Staff & Administration
Christopher Edley Jr.
Berkeley School of Education
Frank C. Worrell
Frank C. Worrell is a Professor in the School of Education at the University of California, Berkeley, where he serves as Director of the School Psychology program, Faculty Director of the Academic Talent Development Program, and Faculty Director of the California College Preparatory Academy. He also holds an affiliate appointment in the Social and Personality Area in the Department of Psychology. His areas of expertise include academic talent development/gifted education, at-risk youth, scale development and validation, teacher effectiveness, and the translation of psychological research findings into school-based practice. A member of the editorial boards of several journals, Dr. Worrell also serves on committees of several professional associations, including the American Psychological Association (APA), the American Educational research Association, and the National Association for Gifted Children. Dr. Worrell is a Fellow in five divisions of the American Psychological Association, a Fellow of the Association for Psychological Science, a Fellow of the American Educational Research Association, and an elected member in the Society for the Study of School Psychology. In 2011, Dr. Worrell received a Presidential citation from the American Psychological Association as well as the Chancellor’s Award for Advancing Institutional Excellence from UC Berkeley, and was one of two recipients of the 2013 Distinguished Scholar Award from the National Association for Gifted Children. In 2015, he was a co-winner of the Distinguished Contributions to Research Award from the Division 45 of APA, the Society for the Psychological Study of Culture, Ethnicity, and Race. Dr. Worrell has research collaborations in China, Ethiopia, Germany, Iran, Italy, Japan, New Zealand, Nigeria, Peru, Sweden, Turkey, and the United Kingdom.
Carrie has worked at ATDP for over twenty-five years, most of her working life since she graduated from Baylor University with an English degree. As someone with a long history with the program, she enjoys being in touch with others who have also made ATDP an important part of their lives. There are students who come to ATDP for up to twelve years as well as their parents and siblings. Some of these former students have returned to ATDP as adults to teach, and others are parents of their own ATDP students. She thinks it’s great that ATDP has become a family tradition! While she wishes that she could have also experienced ATDP as a student herself, including studying Human Anatomy as a third grader and learning about Cognitive Neuroscience as a high school student, she finds satisfaction in knowing that so many students, parents and teachers treasure ATDP as a very valuable academic community.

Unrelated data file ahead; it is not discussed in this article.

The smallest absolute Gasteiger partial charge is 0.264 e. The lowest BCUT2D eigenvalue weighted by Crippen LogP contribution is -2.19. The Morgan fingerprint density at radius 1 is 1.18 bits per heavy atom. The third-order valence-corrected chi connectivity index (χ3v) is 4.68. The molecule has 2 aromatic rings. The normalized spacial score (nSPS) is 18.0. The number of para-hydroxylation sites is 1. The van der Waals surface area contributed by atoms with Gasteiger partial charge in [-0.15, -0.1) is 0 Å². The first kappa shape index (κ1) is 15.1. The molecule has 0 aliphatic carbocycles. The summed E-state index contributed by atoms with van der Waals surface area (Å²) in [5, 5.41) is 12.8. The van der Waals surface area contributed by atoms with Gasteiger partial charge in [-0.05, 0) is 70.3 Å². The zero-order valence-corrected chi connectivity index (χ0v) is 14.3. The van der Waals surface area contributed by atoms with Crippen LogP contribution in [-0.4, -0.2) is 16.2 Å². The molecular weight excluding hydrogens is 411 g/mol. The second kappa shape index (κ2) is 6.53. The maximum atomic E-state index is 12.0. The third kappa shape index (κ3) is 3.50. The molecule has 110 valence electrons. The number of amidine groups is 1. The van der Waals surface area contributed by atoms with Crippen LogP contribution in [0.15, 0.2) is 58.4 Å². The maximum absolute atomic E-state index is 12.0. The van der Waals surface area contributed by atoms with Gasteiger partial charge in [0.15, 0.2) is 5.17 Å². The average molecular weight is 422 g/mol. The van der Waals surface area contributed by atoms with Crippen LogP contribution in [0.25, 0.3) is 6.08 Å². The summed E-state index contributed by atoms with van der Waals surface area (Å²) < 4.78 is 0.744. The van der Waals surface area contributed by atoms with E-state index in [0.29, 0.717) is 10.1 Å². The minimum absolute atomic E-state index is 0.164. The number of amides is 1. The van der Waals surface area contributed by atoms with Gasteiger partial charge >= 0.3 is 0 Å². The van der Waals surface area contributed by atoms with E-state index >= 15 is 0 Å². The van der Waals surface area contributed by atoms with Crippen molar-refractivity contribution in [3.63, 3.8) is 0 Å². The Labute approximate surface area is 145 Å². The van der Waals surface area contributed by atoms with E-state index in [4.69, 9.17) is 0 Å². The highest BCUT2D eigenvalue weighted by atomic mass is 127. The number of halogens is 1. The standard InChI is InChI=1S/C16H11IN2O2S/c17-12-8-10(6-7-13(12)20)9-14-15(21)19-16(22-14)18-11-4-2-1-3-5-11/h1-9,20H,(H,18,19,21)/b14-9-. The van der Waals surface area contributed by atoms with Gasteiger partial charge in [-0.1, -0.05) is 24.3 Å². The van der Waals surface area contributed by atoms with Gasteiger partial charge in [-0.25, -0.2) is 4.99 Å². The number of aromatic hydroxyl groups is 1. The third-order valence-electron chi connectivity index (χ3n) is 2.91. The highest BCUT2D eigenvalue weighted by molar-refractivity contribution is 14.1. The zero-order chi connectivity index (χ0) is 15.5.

Since coming on board as a computer science instructor in 2010, Sam has found a permanent spot as ATDP’s web and database designer. He spent several years as a tutor and mentor to underprivileged students in his hometown of Tacoma, WA, where he also attended the University of Puget Sound. His undergraduate studies included behavioral psychology, computer science, and music theory.
Cynthia started as a seventh grade ATDP student before continuing on to become a TA and, eventually, an instructor in the computer science department. After graduating from UCSD, she attained a graduate degree in Interactive Media at the University of Southern California. She’s grateful for the opportunity to give back to the program that originally inspired her academic passions.
Originally from California, Sondra attended New York University, where she obtained her BA in Politics and Asian/Pacific/American studies as well as her MSW. She has worked in higher education for over a decade, providing support for students and faculty at the NYU Department of Philosophy and later at UCSF in Physical Therapy and Rehabilitation Science. She is passionate about building community and making higher education more accessible, supportive, and diverse. Sondra also enjoys nature, board games, skating, and crafting.
Tyler spent her undergrad years working as a literacy mentor in Oakland schools. She earned her MA in Education from UC Berkeley’s BE3 program and became a 2nd grade teacher, spending summers teaching Ancient Greece Through Myth, Math and Science in ATDP’s Elementary Division. She is excited to be part of a program that provides great opportunities and support to students and teachers. Tyler also enjoys hiking, baking cookies, and playing with her dog.
Julissa is a third year PhD student in the School Psychology program at UC Berkeley. In 2019, she completed her undergraduate studies at UC Irvine and graduated with a B.A. in Psychology and Education Sciences. Her graduate research currently focuses on examining the relationship between teacher expectations, teacher practices, and students’ academic achievement. She is also passionate about supporting students from marginalized communities with their academic development as well as their mental health. In her free time, she likes to draw, go hiking, and try new food spots around the Bay Area with friends.